Discussion. We begin by reviewing the elements of the prostitution-related charges of which the defendant was convicted. We then discuss the defendant's claims that there was insufficient evidence to disprove her defense of entrapment and that the judge erred in giving a willful blindness instruction.
1. Elements of prostitution-related offenses. General Laws c. 272, § 7, concerning the crime of deriving support from prostitution, provides:
“Whoever, knowing a person to be a prostitute, shall live or derive support or maintenance, in whole or in part, from the earnings or proceeds of his prostitution, from moneys loaned, advanced to or charged against him by any keeper or manager or inmate of a house or other place where prostitution is practiced or allowed, or shall share in such earnings, proceeds or moneys, shall be punished.”
“[A] prostitute [is] defined as ‘one who permits common indiscriminate sexual activity for hire.’ ” Commonwealth v. Matos, 78 Mass. App. Ct. 578, 585, 941 N.E.2d 645 (2011), quoting Commonwealth v. King, 374 Mass. 5, 12, 372 N.E.2d 196 (1977). The judge so instructed the jury here, adding “that the terms ‘prostitution’ and ‘sexual activity’ ․ do not require a finding that any individual had a purpose of engaging in sexual intercourse, that is, penile-vaginal intercourse, but instead rests on a common understanding of the meaning of the word ‘prostitution.’ ” See Matos, supra at 585, 941 N.E.2d 645.
General Laws c. 272, § 24, concerning the crime of keeping a house of prostitution, provides: “Whoever keeps a house of ill fame which is resorted to for prostitution or lewdness shall be punished.” The judge instructed the jury that for this offense, too, they should apply the common understanding of the word “prostitution,” which does not require intercourse.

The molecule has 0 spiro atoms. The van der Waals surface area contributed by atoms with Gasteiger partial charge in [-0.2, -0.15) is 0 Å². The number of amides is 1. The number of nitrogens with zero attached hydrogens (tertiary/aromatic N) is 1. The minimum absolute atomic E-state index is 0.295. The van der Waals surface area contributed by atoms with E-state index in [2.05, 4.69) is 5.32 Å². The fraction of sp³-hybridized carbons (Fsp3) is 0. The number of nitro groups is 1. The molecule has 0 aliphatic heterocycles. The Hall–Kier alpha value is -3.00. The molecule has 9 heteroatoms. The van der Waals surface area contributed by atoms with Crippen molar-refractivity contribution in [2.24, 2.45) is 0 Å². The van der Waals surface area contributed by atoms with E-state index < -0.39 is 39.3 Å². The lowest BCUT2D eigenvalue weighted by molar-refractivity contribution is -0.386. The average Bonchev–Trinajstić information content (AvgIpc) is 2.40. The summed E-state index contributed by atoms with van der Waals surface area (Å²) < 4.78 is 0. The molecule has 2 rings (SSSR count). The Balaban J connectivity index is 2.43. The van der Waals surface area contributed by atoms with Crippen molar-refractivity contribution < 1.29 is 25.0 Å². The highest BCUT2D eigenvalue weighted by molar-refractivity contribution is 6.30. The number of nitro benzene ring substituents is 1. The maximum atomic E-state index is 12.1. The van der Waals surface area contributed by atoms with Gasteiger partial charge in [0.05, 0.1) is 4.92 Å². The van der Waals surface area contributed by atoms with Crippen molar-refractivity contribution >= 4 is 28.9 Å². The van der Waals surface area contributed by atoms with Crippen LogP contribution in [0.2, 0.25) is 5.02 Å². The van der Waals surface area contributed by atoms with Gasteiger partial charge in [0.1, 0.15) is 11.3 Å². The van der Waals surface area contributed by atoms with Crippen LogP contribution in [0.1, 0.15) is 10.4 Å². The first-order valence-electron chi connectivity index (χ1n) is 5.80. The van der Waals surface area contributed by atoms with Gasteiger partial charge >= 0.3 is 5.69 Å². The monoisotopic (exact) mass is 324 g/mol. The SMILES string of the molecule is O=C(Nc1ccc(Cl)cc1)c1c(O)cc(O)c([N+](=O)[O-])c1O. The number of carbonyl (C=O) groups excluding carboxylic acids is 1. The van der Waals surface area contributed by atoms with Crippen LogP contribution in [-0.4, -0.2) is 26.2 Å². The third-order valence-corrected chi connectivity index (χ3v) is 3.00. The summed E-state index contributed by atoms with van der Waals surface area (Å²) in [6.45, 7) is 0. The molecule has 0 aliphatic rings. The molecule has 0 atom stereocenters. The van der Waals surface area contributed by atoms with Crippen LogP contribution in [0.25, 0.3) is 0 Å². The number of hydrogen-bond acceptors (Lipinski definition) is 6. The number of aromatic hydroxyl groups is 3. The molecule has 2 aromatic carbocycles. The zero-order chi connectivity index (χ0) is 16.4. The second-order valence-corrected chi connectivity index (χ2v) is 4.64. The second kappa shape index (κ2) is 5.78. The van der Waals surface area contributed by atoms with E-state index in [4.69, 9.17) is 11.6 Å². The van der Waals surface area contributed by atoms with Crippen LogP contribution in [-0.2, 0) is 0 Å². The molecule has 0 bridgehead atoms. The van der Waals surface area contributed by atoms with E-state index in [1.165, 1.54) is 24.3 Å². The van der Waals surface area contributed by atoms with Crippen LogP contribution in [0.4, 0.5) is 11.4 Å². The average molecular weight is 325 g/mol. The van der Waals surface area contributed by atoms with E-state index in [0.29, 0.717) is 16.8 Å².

Finally, G. L. c. 272, § 6, concerning the crime of maintaining a place of prostitution, provides: “Whoever, being the owner of a place or having or assisting in the management or control thereof induces or knowingly suffers a person to resort to or be in or upon such place, for the purpose of unlawfully having sexual intercourse for money or other financial gain, shall be punished.” The judge instructed the jury that for this offense, the Commonwealth “must prove that the sexual intercourse was penile-vaginal intercourse; other types of sexual activity do not qualify.” See Commonwealth v. Purdy, 459 Mass. 442, 455, 945 N.E.2d 372 (2011).
2. Entrapment. The defendant argues that there was insufficient evidence to disprove her defense of entrapment, and so her motions for required findings of not guilty should have been allowed. “An entrapment defense is, at bottom, a claim by the defendant that he or she ordinarily would not have committed the charged crime had officers not enticed him or her to do so.” Commonwealth v. Denton, 477 Mass. 248, 250, 75 N.E.3d 589 (2017). “There are two elements of the entrapment defense: (1) that the defendant was induced by a government agent or one acting at his direction and (2) that the defendant lacked predisposition to engage in the criminal conduct of which he is accused” (quotation omitted). Commonwealth v. Madigan, 449 Mass. 702, 707, 871 N.E.2d 478 (2007). The defendant has the initial burden of producing some evidence of inducement by the government; although the threshold for doing so is low, showing mere solicitation is not enough. Id. at 707-708, 871 N.E.2d 478. But once the defendant has sufficiently raised the defense, “[t]he burden then shifts to the Commonwealth ‘to prove beyond a reasonable doubt that (1) there was no government inducement or (2) the defendant was predisposed to commit the crime.’ ” Id. at 707, 871 N.E.2d 478, quoting Commonwealth v. Penta, 32 Mass. App. Ct. 36, 47, 586 N.E.2d 996 (1992), S.C., 423 Mass. 546, 669 N.E.2d 767 (1996). See Commonwealth v. Buswell, 468 Mass. 92, 106, 9 N.E.3d 276 (2014); Commonwealth v. Podgurski, 81 Mass. App. Ct. 175, 182, 961 N.E.2d 113 (2012); Commonwealth v. Urena, 42 Mass. App. Ct. 20, 21, 674 N.E.2d 253 (1997).5 “Predisposition may ․ be found upon proof that the accused [was] ready and willing to commit the crime whenever the opportunity might be afforded” (quotation omitted).6 Commonwealth v. Doyle, 67 Mass. App. Ct. 846, 851, 858 N.E.2d 1098 (2006).